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Utah Attorney General Mark Shurtleff on Thursday stood behind John Swallow — the man he is endorsing to take his place — knowing if Swallow wins election, Utah's run as a national model of state-based comprehensive immigration reform is likely coming to an end.

"He's not going to drive the issue like I did," Shurtleff said. "I recognize that. But I'm disappointed with Mitt Romney and the stances he's taken on immigration, too. But it doesn't mean I don't support him. I can overlook that one issue."

Swallow is Shurtleff's chief deputy and has known him for more than a decade, dating back to when Swallow was in the state Legislature. And at Swallow's official campaign announcement Thursday, the Republican hopeful made clear he wouldn't use the office as a platform the way Shurtleff has.

Shurtleff was one of the first signers of The Utah Compact, which seeks to be a template for immigration reform centered on federal solutions, compassion and economic contributions of immigrants. He also was among its biggest boosters around the country.

Swallow takes a different approach.

"I haven't signed The Utah Compact and I don't intend to sign it," Swallow said. He offered that he supports many of its principles, but wouldn't go into detail about his views.

Asked about why he didn't sign the Compact, Swallow said he didn't know.

Swallow's shyness on the issue drew criticism from Utah Democratic Party Chairman Jim Dabakis.

"When a candidate for attorney general steps back from the Chamber of Commerce, steps back from the LDS Church and steps back from so many right-minded groups that came up with a compromise and a fair way to look at immigration, it's a sad day," Dabakis said. "If Swallow is elected attorney general, we can expect to see the kind of negative effects … that exist in Arizona."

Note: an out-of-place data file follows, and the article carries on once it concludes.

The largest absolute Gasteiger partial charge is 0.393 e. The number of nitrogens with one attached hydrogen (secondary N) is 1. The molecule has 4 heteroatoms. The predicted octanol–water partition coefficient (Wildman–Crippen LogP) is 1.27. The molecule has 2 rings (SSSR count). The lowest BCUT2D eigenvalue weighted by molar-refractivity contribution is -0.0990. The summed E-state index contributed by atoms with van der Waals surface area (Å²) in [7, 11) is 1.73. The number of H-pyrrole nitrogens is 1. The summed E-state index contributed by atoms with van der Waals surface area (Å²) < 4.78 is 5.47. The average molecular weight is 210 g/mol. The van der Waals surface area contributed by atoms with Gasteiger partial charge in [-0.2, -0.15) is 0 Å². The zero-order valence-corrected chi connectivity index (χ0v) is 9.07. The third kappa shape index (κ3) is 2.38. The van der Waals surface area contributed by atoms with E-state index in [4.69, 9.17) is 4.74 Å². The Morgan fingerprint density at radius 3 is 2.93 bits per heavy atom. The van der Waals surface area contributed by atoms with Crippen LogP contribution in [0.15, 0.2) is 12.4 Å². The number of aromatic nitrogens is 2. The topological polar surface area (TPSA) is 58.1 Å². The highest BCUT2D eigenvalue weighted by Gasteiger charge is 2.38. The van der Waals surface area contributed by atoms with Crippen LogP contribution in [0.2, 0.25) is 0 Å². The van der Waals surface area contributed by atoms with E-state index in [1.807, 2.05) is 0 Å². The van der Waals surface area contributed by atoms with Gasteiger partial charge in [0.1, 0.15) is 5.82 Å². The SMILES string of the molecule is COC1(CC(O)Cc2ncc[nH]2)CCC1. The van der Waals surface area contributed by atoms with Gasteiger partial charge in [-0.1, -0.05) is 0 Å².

The race for attorney general on the Republican side already includes Sean Reyes, who recently offered free legal services to help Shurtleff's office defend Utah's enforcement-only immigration law sponsored by Rep. Stephen Sandstrom, R-Orem.

Reyes also didn't sign The Utah Compact and wouldn't follow in Shurtleff's footsteps.

Swallow said his three priorities in office would be families, lands and freedoms — with a heavy emphasis on his zeal to help fight President Barack Obama's mandated health care law that will be battled in the U.S. Supreme Court this spring. He also stressed his desire to advance Utah's effort to wrest control of land controlled by the federal government.

"Our land belongs to our people, not to the bureaucrats and extreme environmentalists who want to lock it away for the privileged few," Swallow said.

Sen. Mike Lee, R-Utah, also endorsed Swallow at the announcement and said Swallow has a long track record of being "a bona-fide conservative" — even when it departs from the party line.

Lee said Swallow was an early opponent of President George W. Bush's No Child Left Behind law and said the candidate understood about the overreaching of the federal government. He said Swallow had a strong, internal ethic.

"Whenever you hire a lawyer, you want to find somebody smart and loyal," Lee said. "Somebody who will never compromise when it comes to ethics."

Twitter: @davemontero